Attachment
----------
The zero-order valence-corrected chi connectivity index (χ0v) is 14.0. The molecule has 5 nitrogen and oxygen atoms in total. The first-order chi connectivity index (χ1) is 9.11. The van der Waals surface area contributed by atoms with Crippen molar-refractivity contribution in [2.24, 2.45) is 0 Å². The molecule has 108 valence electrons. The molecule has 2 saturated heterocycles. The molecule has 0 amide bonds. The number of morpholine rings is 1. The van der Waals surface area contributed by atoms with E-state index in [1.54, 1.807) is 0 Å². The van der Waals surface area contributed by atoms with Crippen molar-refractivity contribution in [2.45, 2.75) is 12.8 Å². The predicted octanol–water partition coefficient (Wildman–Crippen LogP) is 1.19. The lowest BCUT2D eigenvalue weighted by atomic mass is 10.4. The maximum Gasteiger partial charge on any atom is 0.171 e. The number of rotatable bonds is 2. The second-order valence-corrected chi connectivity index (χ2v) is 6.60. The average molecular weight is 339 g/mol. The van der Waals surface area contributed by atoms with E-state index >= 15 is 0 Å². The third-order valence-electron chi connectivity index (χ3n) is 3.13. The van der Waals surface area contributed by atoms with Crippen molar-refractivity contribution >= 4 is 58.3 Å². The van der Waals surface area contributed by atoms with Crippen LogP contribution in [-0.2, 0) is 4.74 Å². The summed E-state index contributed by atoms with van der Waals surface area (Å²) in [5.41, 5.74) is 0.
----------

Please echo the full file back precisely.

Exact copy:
The zero-order valence-corrected chi connectivity index (χ0v) is 14.0. The molecule has 5 nitrogen and oxygen atoms in total. The first-order chi connectivity index (χ1) is 9.11. The van der Waals surface area contributed by atoms with Crippen molar-refractivity contribution in [2.24, 2.45) is 0 Å². The molecule has 108 valence electrons. The molecule has 2 saturated heterocycles. The molecule has 0 amide bonds. The number of morpholine rings is 1. The van der Waals surface area contributed by atoms with E-state index in [1.54, 1.807) is 0 Å². The van der Waals surface area contributed by atoms with Crippen molar-refractivity contribution in [2.45, 2.75) is 12.8 Å². The predicted octanol–water partition coefficient (Wildman–Crippen LogP) is 1.19. The lowest BCUT2D eigenvalue weighted by atomic mass is 10.4. The maximum Gasteiger partial charge on any atom is 0.171 e. The number of rotatable bonds is 2. The second-order valence-corrected chi connectivity index (χ2v) is 6.60. The average molecular weight is 339 g/mol. The van der Waals surface area contributed by atoms with E-state index >= 15 is 0 Å². The third-order valence-electron chi connectivity index (χ3n) is 3.13. The van der Waals surface area contributed by atoms with Crippen molar-refractivity contribution >= 4 is 58.3 Å². The van der Waals surface area contributed by atoms with Crippen LogP contribution in [-0.2, 0) is 4.74 Å². The summed E-state index contributed by atoms with van der Waals surface area (Å²) in [5.41, 5.74) is 0.